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– centuries old and a thousand kisses –

memories made of steam.




After wandering in dark and confusing dreams of late, last night,

restless, wandering, backing and forthing, in the misty pale light

of the shadows that have taken me haunting to unknown places of unnamed thoughts and the swirlings of the unknowns of everything,

the smoky gate lifted, and

without even the slightest clue of what the questionable density and torment consisted,

or the trigger that began its stirrings, I am left standing, relieved, and some as-yet-to-be-revealed way, opened –


I hope you are managing through everything that is happening in your life these days. I imagine big emotions.

Live them all; there is even joy in the most painful.

Gil taught me that. Grieving him showed me how big love is.

Let those big emotions sweep through you instead of holding tight for fear of them.

Let them make you cry and heal all the losses you’ve ever had.

Thinking of you,



I went to see MAUDIE today. It is a most wonderful film, a magnum opus, of a real woman’s life. A friend heard that Maud Lewis painted straight from the tube. She used house paint straight from the can. She was tremendously well portrayed. Her humour was like quiet gentle sass. It made me smile every time.

I saw her little painted house at the Gallery in Halifax. It was a humbling experience. So great a spirit was not to be contained.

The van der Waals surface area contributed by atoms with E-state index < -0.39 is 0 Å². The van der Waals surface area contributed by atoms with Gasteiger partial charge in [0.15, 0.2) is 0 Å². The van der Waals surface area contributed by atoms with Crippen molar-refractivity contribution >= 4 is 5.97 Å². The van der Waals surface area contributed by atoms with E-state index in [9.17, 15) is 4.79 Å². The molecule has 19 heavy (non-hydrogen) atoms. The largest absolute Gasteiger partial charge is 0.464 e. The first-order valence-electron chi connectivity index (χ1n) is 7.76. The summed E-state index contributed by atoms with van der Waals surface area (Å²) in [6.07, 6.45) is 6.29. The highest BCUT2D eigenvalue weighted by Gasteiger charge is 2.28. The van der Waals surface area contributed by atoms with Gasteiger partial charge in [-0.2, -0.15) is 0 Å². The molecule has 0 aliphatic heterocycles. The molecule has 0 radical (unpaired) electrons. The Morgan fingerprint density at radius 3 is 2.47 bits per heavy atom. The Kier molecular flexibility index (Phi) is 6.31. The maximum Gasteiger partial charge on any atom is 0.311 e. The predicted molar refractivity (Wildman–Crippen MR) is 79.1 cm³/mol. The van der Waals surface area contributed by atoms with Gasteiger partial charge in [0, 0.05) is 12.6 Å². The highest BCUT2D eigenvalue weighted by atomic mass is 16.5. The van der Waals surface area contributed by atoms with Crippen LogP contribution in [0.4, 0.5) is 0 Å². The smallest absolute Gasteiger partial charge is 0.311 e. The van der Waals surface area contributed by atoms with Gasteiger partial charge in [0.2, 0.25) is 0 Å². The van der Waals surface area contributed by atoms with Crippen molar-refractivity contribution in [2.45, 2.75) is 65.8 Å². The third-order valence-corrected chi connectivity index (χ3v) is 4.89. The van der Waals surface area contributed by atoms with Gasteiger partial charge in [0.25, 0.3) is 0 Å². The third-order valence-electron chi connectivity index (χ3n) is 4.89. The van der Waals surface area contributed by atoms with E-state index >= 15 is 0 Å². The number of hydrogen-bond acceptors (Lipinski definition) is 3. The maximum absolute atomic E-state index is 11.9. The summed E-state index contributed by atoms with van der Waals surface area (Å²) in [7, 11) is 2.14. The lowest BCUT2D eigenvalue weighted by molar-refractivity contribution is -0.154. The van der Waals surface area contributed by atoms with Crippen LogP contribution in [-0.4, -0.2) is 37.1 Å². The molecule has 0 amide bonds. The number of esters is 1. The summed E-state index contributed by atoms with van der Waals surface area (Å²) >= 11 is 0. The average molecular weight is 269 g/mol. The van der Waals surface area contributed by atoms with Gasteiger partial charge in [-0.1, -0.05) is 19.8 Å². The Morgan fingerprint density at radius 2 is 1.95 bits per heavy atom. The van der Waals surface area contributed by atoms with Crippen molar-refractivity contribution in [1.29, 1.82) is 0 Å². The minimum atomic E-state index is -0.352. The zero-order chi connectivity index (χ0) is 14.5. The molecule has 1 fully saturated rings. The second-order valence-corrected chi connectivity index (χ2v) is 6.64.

She made what looked like an impossible life, beautiful. When she could barely hold a brush, still she painted. And Everett, he felt loved too in the end.

My Reality

Every one of us on the planet is living experiences that become the stories we tell. Only one of me or you exists in this whole world, and only one of everybody else

We have our mythologies, and tell our stories however we do, and we are mostly strangers. Stories help us to make sense of things, and they make us believe we exist.

Everyone has a book in them.

Make art instead of war, I say.


It is April.

The street sweeper has come.


Oh, when April blows the wind through your bones

And you turn up the heat, put on a sweater,

Or wrap yourself in a shawl,

Then wish there were a little wood stove somewhere,

And the thought of it warms you up.

Shadow Girl

Shadow Girl went out for a walk one day.  The sun was shining, and everywhere she went, her shadow went too.  She walked along in her red high-healed sneakers, humming a little tune.

She and her shadow walked through a landscape that started out with more shades of green than she could count.  It was a painted landscape with breathable air, fields with trees of scented blossoms, and mountains in the distance. The road through the countryside meandered and rolled over gentle hills, with here and there a little stone bridge crossing a stream. 

As they walked, Shadow Girl noticed that her shadow had gone away.  It did that sometimes. She sat down on the rock where everybody sits, beside the little lake that quietly reflects the little mountain.  She ate blackberries she had picked from the patch nearby, and a juicy yellow apple from the orchard.

Shadow Girl started singing, and as she sang, her song echoed back to her from the little mountain and the air was filled with the sound of her voice.  It was an ancient song, made of winds and placid waters, accompanied with the sounds of birds and laughter rising from the memories of the little lake and the little mountain.

The great old pine tree still stands where it has stood for centuries, the sentinel at the gate of the woodland path that Shadow Girl took, to get to the rock where she now sat and sang.